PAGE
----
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Holiday Outlook Seen Mixed; Best Buy 'Locked And Loaded'

10/03/2011 12:01:00 AM Eastern

NEW YORK – Holiday sales forecasts and measures
of consumer sentiment paint a mixed picture
for CE in the fourth quarter.

The reports coincided with Best Buy’s release of
its own holiday plans, which include new initiatives,
enhanced return and price-match policies, and a
beefed-up multichannel presence.

At least three recent reports pegged total retail
sales growth at 3 percent for the holiday period,
while one of the analyses, by ShopperTrak, also
projected a more modest 1.2 percent increase in
CE and appliance revenue.

Global consultancy Deloitte said the expected
2.5 percent to 3 percent increase in total retail
sales from November through January represents a
50-percent drop from last year’s 5.9 percent holiday
gain. The International Council of Shopping Centers
(ICSC), a commercial real estate trade group,
projected 3 percent growth in general merchandise
sales for November and December, to $250 billion,
compared with a 4.1 percent increase for the twomonth
period last year.

Deloitte said that persistent weakness in the
housing and employment sectors, plus higher prices
for food and apparel, will temper several months
of rising consumer spending.

The outlook mirrors the findings of the Consumer
Electronics
Association’s
(CEA) monthly
Index of Consumer
Expectations
(ICE),
which shows
that consumer
confidence
in the overall
economy fell to
its lowest point
last month
since January
2007, when the
reports began.

September
was the fifth
consecutive month of declining consumer sentiment,
CEA said, while its Index of Consumer Technology Expectations
(ICTE), which measures consumer expectations
about technology spending, fell to its lowest level
since May, but remains up a point from last year.

“Sentiment took another step down in September as
deep drops in equity prices stymied any hope of a return
of consumer optimism,” said CEA chief economist
and research director Shawn DuBravac. Still, a dichotomy
continues to exist between consumer sentiment
and consumer behavior, he observed, with retail sales
and consumer spending holding their ground, particularly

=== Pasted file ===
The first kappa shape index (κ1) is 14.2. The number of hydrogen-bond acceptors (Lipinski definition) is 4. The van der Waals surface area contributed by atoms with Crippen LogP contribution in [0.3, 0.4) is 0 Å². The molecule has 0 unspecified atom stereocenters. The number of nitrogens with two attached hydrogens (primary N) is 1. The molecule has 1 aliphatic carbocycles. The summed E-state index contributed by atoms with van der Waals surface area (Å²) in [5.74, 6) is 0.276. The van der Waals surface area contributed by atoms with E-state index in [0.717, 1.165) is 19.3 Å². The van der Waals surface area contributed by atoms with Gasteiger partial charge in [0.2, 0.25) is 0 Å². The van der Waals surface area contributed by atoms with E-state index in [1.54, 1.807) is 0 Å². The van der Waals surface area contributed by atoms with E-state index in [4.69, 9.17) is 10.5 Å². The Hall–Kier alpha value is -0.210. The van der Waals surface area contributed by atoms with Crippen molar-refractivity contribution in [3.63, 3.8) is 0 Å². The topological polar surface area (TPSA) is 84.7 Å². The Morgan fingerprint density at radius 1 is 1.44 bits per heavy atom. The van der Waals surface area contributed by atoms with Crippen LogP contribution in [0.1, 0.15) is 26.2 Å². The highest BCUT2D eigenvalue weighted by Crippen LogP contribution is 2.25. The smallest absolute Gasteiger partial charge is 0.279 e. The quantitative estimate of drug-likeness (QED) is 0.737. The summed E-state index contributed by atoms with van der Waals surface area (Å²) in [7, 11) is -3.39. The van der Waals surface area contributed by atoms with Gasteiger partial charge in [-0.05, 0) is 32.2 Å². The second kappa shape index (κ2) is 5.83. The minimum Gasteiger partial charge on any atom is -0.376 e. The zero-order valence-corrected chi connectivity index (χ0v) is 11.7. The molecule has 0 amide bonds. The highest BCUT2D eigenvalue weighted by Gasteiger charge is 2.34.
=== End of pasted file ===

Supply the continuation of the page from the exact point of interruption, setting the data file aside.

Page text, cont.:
within some tech sectors like tablet PCs.

Deloitte said merchants are positioned to weather
slow growth by operating at lean and efficient levels,
but should also “be nimble enough to quickly adapt and
adjust their inventory, assortment, pricing, and promotional
strategies when consumer demand fluctuates,”
advised vice chairman Alison Paul.

The consultancy, which is also forecasting a 14 percent
increase in direct-to-consumer sales, said retailers
that put online channels to work for their physical storefronts
will have a marketplace advantage. “The brickand-
mortar store is still central to the shopper experience,”
said Paul, who heads Deloitte’s U.S. retail and distribution sector. “Retailers that integrate the power
of the sensory experience in-store with relevant, timely
information via their websites and mobile applications
are well-positioned to lead the way this holiday
season.”

Best Buy CEO Brian Dunn adamantly concurred.
“The winning formula for the industry is neither a
physical store nor a digital platform alone,” he told
TWICE. He and chief
marketing officer Barry
Judge, who heralded
Best Buy’s holiday strategy
at the chain’s flagship
Union Square store
here last week, said the
company has a multichannel
advantage in its
vast in-store selection,
rapidly expanding online
assortment, knowledgeable
sales staff, and tech
and service support.

Holiday initiatives include the introduction this fall
of specially trained “connection specialists,” a product
of Best Buy’s Connected Store pilot, who will
help shoppers navigate the wide assortment of mobile
products and services.

Dunn also said the company will hire about half as
many seasonal workers this year than last, but will offer
its full- and part-time Blue Shirts extended hours
in order to have its most experienced associates on
the sales floor during the holiday rush.

The company will continue its no-restocking fee
policy which was initiated earlier this year, and will
also highlight a wide array of gift-appropriate products
priced under $100.

Other holiday enhancements include an extended
return period of Nov. 13 through Jan. 24; a promise
to match the price of any
brick-and-mortar competitor
on any identical product
between Nov. 13 and
Dec. 24, excluding Black
Friday and Cyber Monday;
limited Geek Squad
tech support at no cost
on all products purchased
between Dec. 25 and Jan.
1; and a free thirteenth
month of coverage with
all 12-month service contracts
purchased Nov. 20 through Dec. 31.

Dunn added that Best Buy is “locked and loaded”
with exciting promotions for Black Friday, which
should help incentivize cautious shoppers. “Consumers
are still very careful about how they spend their
money,” he said. “They want great value and brands
they can trust.”

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